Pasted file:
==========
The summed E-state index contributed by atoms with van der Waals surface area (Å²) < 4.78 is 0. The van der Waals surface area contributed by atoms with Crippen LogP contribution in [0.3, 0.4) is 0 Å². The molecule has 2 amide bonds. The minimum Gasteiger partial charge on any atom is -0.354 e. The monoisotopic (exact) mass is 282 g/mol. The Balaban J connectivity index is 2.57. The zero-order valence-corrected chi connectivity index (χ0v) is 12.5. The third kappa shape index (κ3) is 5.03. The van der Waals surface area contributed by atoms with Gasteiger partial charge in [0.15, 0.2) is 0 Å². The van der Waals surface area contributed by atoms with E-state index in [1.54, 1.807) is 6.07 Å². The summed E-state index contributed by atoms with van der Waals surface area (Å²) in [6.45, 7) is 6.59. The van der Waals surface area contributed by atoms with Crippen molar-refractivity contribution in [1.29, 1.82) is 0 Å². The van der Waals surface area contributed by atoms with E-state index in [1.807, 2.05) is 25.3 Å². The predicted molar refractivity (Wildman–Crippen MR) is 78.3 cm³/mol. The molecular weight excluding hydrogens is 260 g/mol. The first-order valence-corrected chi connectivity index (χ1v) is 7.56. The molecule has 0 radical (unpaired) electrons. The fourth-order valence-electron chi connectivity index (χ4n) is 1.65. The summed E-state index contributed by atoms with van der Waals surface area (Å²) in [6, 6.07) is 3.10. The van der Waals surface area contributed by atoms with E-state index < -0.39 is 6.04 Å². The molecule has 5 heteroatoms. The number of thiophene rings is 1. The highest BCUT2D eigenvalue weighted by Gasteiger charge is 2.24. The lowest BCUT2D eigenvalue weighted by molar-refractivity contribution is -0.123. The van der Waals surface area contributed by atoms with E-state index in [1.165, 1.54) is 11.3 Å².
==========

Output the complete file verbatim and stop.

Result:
The summed E-state index contributed by atoms with van der Waals surface area (Å²) < 4.78 is 0. The van der Waals surface area contributed by atoms with Crippen LogP contribution in [0.3, 0.4) is 0 Å². The molecule has 2 amide bonds. The minimum Gasteiger partial charge on any atom is -0.354 e. The monoisotopic (exact) mass is 282 g/mol. The Balaban J connectivity index is 2.57. The zero-order valence-corrected chi connectivity index (χ0v) is 12.5. The third kappa shape index (κ3) is 5.03. The van der Waals surface area contributed by atoms with Gasteiger partial charge in [0.15, 0.2) is 0 Å². The van der Waals surface area contributed by atoms with E-state index in [1.54, 1.807) is 6.07 Å². The summed E-state index contributed by atoms with van der Waals surface area (Å²) in [6.45, 7) is 6.59. The van der Waals surface area contributed by atoms with Crippen molar-refractivity contribution in [1.29, 1.82) is 0 Å². The van der Waals surface area contributed by atoms with E-state index in [1.807, 2.05) is 25.3 Å². The predicted molar refractivity (Wildman–Crippen MR) is 78.3 cm³/mol. The molecular weight excluding hydrogens is 260 g/mol. The first-order valence-corrected chi connectivity index (χ1v) is 7.56. The molecule has 0 radical (unpaired) electrons. The fourth-order valence-electron chi connectivity index (χ4n) is 1.65. The summed E-state index contributed by atoms with van der Waals surface area (Å²) in [6, 6.07) is 3.10. The van der Waals surface area contributed by atoms with E-state index < -0.39 is 6.04 Å². The molecule has 5 heteroatoms. The number of thiophene rings is 1. The highest BCUT2D eigenvalue weighted by Gasteiger charge is 2.24. The lowest BCUT2D eigenvalue weighted by molar-refractivity contribution is -0.123. The van der Waals surface area contributed by atoms with E-state index in [1.165, 1.54) is 11.3 Å².